Apropos of the column A world without OPEC (October 22), in the 1970s, soaring oil prices led to massive transfers of national wealth as oil prices quadrupled. America spends half a trillion dollars a year on imported oil. On the other hand, Saudi Arabia depends on petroleum for 80% of its budget, 45% of its GDP and 90% of its export earnings. When oil prices started their 20-year decline after the peak of the early 1980s, the global economy went on a two-decade growth spurt. Technologies then emerged to extract gas from shale and rock formations. With fracking, the US becomes the worlds largest producer of natural gas. The natural gas reserves in Russias Arctic region, at the current levels of price and consumption, would generate enough fuel to feed Europe for around 75 years, with a total value of almost $17 trillion. China, another major importer, may also become an exporter, given that it has the worlds second-largest reserve of shale oil. In all, some 38 countries have 4.8 trillion barrels of shale oil, making oil a common commodity. Shale oil can be developed inexpensively, at a cost comparable to the $50-60 per barrel and sliding down. Israel has 250-billion barrels in one basin near Jerusalem alone, an amount comparable to Saudi Arabias reserves and could develop its oil at a lower cost! The US devotes $50 billion of its military budget to patrolling the Persian Gulf to protect oil shipments. But gas has to be sent in pipes across sovereign lands and that makes for compulsive international diplomacy and multilateral pacts. We can then move away from oil wars into a mutually amicable world order with plentiful gas. And that is a bonus that we ought to treasure, more than oil! It is indeed the end of the OPEC if this happens.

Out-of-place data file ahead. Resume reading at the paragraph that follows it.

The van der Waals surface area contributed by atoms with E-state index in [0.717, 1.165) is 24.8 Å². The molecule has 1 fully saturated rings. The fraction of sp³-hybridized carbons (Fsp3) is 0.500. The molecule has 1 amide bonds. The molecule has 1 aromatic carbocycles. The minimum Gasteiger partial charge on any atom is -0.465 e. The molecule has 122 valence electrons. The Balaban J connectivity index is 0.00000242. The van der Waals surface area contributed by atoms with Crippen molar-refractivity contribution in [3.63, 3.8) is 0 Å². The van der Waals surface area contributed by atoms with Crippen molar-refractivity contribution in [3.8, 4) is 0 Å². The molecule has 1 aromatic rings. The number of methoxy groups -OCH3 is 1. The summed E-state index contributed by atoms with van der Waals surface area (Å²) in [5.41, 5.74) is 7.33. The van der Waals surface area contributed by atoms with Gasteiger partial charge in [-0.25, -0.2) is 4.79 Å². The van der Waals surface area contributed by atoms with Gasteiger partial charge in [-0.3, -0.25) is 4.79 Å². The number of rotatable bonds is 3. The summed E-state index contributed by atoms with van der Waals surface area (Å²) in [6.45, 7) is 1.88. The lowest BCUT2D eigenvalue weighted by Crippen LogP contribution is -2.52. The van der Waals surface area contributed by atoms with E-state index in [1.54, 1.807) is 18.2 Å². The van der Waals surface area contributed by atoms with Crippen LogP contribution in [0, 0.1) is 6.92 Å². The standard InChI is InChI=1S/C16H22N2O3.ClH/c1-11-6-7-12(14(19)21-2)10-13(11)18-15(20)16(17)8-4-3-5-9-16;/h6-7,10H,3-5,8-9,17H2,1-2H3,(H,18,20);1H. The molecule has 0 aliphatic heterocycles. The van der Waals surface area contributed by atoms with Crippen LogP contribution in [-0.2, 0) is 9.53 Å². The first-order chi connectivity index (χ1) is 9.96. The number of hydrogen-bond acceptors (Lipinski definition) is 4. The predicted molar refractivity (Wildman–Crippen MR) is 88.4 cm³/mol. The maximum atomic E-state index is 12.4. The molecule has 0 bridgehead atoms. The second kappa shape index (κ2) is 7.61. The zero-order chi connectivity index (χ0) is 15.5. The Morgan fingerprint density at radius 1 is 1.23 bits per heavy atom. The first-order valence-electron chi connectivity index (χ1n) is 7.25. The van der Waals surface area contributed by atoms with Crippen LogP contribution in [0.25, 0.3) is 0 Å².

R Narayanan, Ghaziabad
Aid too little
Prime ministers Narendra Modis special package of R745 crore for the relief and rehabilitation of the flooded-affected people of Jammu and Kashmir as against the Omar Abdullah governments appeal for R44,000 crore seems inadequate. It is akin to using a pinch of salt to season an ocean. It can be explained either by a total lack of understanding of the magnitude of the apocalypse-like disaster that struck the state or a total disregard for the post-flood reconstruction of the state. Had Modi spent Diwali with the flood victims at relief camps and the neighbourhoods devastated by the floods, he could have realised the woeful inadequacy of his aid to the state. Mercifully, Modis supporters defended the Prime Ministers announcement of the grant of assistance in Srinagar as just one installment of a comprehensive package. They should persuade Modi to converge with their understanding. The onset of winter in the Valley lends an added urgency to providing shelter to all those rendered homeless by the unprecedented floods.
G David Milton
Maruthancode, Tamil Nadu